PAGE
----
How often have you found yourself “in over your head” in the abdomen when trying to image the IVC and abdominal aorta? Is imaging the abdominal aorta part of your echo protocol? It is not uncommon for a patient to receive an abdominal ultrasound because the echo findings mentioned the presence of gallstones, abdominal aortic aneurysm (AAA), or some other abnormality. Subsequently, the abdominal ultrasound reveals none of the suspected abnormalities! So, what happened? Did the abnormalities disappear or were there operator errors? This week we will review some basic tips for echocardiographers scanning the abdomen and review:
Next week I will share with you key anatomical landmarks that once you recognize…will make your scanning life a lot easier!
Frequently, the reason for the suspected abnormality was some type of ultrasound artifact. In the case of gallstones, usually a pocket of bowel gas in the right upper quadrant (RUQ) caused shadowing behind a brightly echogenic leading edge which can mimic a contracted gallbladder filled with stones. Movement of stones within the gallbladder is one of the most important diagnostic parameters. This requires different patient positions, sometimes even having the patient stand. This is beyond the scope of the cardiac sonographer.
For the curious cardiac sonographer who would like to better prove or disprove gallstones let’s explore how movement of the stones is used to rule out gallstones versus artifact. Two tips to help you differentiate include (1) looking at the movement of gallstones and (2) identifying peristalsis.
Movement of gallstones within the GB is one of the most important parameters to PROVE that gallstones are present.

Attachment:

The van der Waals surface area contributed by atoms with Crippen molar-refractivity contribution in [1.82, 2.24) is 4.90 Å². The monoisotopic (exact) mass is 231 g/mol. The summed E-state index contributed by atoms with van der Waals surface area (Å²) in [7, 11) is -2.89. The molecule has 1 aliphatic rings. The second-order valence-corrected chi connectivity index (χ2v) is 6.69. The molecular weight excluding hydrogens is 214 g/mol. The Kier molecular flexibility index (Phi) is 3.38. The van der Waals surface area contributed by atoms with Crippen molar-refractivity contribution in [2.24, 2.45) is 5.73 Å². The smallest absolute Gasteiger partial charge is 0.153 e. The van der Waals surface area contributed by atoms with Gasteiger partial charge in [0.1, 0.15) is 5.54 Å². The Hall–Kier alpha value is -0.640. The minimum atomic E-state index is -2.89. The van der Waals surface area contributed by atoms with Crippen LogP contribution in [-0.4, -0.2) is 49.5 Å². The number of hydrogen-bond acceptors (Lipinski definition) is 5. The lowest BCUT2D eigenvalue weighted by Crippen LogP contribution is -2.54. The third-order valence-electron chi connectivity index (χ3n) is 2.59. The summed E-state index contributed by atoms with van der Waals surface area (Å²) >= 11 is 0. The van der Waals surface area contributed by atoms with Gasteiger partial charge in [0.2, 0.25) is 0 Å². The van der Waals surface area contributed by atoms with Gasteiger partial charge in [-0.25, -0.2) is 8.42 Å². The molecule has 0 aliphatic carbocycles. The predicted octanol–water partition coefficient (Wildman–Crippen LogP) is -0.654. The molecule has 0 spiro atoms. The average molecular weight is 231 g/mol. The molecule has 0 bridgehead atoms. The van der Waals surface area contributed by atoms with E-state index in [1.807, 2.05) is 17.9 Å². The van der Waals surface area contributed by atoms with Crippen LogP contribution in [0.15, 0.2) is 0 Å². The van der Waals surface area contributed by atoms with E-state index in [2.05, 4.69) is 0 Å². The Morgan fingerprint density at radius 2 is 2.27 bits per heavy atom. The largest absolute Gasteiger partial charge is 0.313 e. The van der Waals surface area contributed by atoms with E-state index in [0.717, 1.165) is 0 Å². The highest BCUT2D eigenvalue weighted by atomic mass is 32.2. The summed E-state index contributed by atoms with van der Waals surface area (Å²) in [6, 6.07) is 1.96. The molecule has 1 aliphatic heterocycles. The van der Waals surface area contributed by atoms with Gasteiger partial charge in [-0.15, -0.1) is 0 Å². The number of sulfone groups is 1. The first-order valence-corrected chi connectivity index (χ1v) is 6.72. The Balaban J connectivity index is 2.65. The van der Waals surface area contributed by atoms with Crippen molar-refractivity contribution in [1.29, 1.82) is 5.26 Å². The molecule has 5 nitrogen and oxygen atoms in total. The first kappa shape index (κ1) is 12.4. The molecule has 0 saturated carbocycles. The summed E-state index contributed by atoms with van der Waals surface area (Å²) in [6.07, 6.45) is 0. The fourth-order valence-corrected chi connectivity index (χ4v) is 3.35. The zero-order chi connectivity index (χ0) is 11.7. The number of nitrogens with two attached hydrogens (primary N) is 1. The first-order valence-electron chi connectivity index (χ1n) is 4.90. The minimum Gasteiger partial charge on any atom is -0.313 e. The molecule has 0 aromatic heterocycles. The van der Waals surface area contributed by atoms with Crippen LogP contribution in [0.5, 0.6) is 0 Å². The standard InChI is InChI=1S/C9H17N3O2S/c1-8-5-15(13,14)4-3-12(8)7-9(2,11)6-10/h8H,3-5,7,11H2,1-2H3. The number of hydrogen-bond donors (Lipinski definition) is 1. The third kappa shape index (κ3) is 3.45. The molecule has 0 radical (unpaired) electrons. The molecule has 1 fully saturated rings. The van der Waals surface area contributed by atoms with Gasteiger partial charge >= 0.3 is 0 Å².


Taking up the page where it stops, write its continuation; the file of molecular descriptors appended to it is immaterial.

Calcification of the gallbladder itself can occur making it difficult to see beyond the shadowing cast by the calcified walls. Heavy calcification of the abdominal aorta can lead to misdiagnosis as well. I have even seen instances where the lumbar spine is wrongly identified as the abdominal aorta. In some of these cases, aneurysms were even reported!
Sometimes a severely fatty liver can make it impossible for our sound beam to penetrate far enough to image the IVC or aorta, depending on your scanning approach. In thin patients, one culprit can be an elongated GB which is more superficial than normal and is mistakenly identified as the aorta or perhaps the IVC.
Ok, so you are a cardiac sonographer getting ready to perform a quick abdominal scan using your echo probe. Most ultrasound machines have a preset for abdominal settings. Take a look at your machine and see. The abdominal settings are preset to optimize your image.
The first thing to be aware of as an echocardiographer scanning the abdomen is the screen orientation.
The right side of the patient will be on the left side of the screen as if you are looking face-to-face at the patient. With the patient supine and their knees bent or propped on pillows, scan in a transverse, or “short axis” plane for you echocardiographers, beginning just under the xiphoid process.
So now you have your equipment set up, its time to position your patient. If you are performing a quick scan after an echo, your patient is probably already lying supine due to most echo protocols ending with subcostal views. Here are four hacks for image optimization when performing an abdominal ultrasound scan.
Having learned to scan in the days before the introduction of color Doppler (yes, I was scanning before the dawn of time!), I learned to rely on my recognition of abdominal landmarks to correctly identify visceral vessels and other structures. When I began to learn echo, this knowledge proved to be priceless. So, just how much abdominal anatomy do you really need to know? Next week, I am going to share with you some of the key abdominal landmarks you need to recognize to make your scanning life easier! Next week we will walk step by step through an abdominal scan using key landmarks to guide you!
Yvonne Prince ACS, RDCS, RVT, RDMS, FASE
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We would like to thank our guest writer Yvonne Prince, ACS, RDCS, RVT, RDMS. Check out the Educator Spotlight that introduces Yvonne to our Imaging Community and read some of her latest blogs: